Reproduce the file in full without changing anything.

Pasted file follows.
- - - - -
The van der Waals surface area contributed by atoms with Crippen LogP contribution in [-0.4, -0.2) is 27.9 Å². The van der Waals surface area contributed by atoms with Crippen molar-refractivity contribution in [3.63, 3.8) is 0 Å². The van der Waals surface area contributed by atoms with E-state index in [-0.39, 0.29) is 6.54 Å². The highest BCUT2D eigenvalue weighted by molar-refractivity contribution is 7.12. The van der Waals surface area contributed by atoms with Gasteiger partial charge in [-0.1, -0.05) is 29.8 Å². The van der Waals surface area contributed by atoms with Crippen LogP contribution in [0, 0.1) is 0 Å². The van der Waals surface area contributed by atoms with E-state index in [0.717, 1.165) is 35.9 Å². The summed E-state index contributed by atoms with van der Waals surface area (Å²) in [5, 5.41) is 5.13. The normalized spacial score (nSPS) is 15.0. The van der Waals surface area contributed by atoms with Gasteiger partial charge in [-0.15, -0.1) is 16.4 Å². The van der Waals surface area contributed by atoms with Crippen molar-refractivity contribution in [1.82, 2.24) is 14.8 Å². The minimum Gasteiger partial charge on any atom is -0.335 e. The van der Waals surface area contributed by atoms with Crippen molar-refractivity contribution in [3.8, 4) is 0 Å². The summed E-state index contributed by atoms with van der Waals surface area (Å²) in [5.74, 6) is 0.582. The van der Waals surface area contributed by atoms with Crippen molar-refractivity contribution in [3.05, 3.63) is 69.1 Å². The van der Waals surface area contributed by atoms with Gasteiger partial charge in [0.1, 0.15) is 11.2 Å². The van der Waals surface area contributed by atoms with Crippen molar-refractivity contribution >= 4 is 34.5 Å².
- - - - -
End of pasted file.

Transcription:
The van der Waals surface area contributed by atoms with Crippen LogP contribution in [-0.4, -0.2) is 27.9 Å². The van der Waals surface area contributed by atoms with Crippen molar-refractivity contribution in [3.63, 3.8) is 0 Å². The van der Waals surface area contributed by atoms with E-state index in [-0.39, 0.29) is 6.54 Å². The highest BCUT2D eigenvalue weighted by molar-refractivity contribution is 7.12. The van der Waals surface area contributed by atoms with Gasteiger partial charge in [-0.1, -0.05) is 29.8 Å². The van der Waals surface area contributed by atoms with Crippen LogP contribution in [0, 0.1) is 0 Å². The van der Waals surface area contributed by atoms with E-state index in [0.717, 1.165) is 35.9 Å². The summed E-state index contributed by atoms with van der Waals surface area (Å²) in [5, 5.41) is 5.13. The normalized spacial score (nSPS) is 15.0. The van der Waals surface area contributed by atoms with Gasteiger partial charge in [-0.15, -0.1) is 16.4 Å². The van der Waals surface area contributed by atoms with Crippen molar-refractivity contribution in [1.82, 2.24) is 14.8 Å². The minimum Gasteiger partial charge on any atom is -0.335 e. The van der Waals surface area contributed by atoms with Crippen molar-refractivity contribution in [3.8, 4) is 0 Å². The summed E-state index contributed by atoms with van der Waals surface area (Å²) in [5.74, 6) is 0.582. The van der Waals surface area contributed by atoms with Crippen molar-refractivity contribution in [3.05, 3.63) is 69.1 Å². The van der Waals surface area contributed by atoms with Gasteiger partial charge in [0.1, 0.15) is 11.2 Å². The van der Waals surface area contributed by atoms with Crippen molar-refractivity contribution >= 4 is 34.5 Å².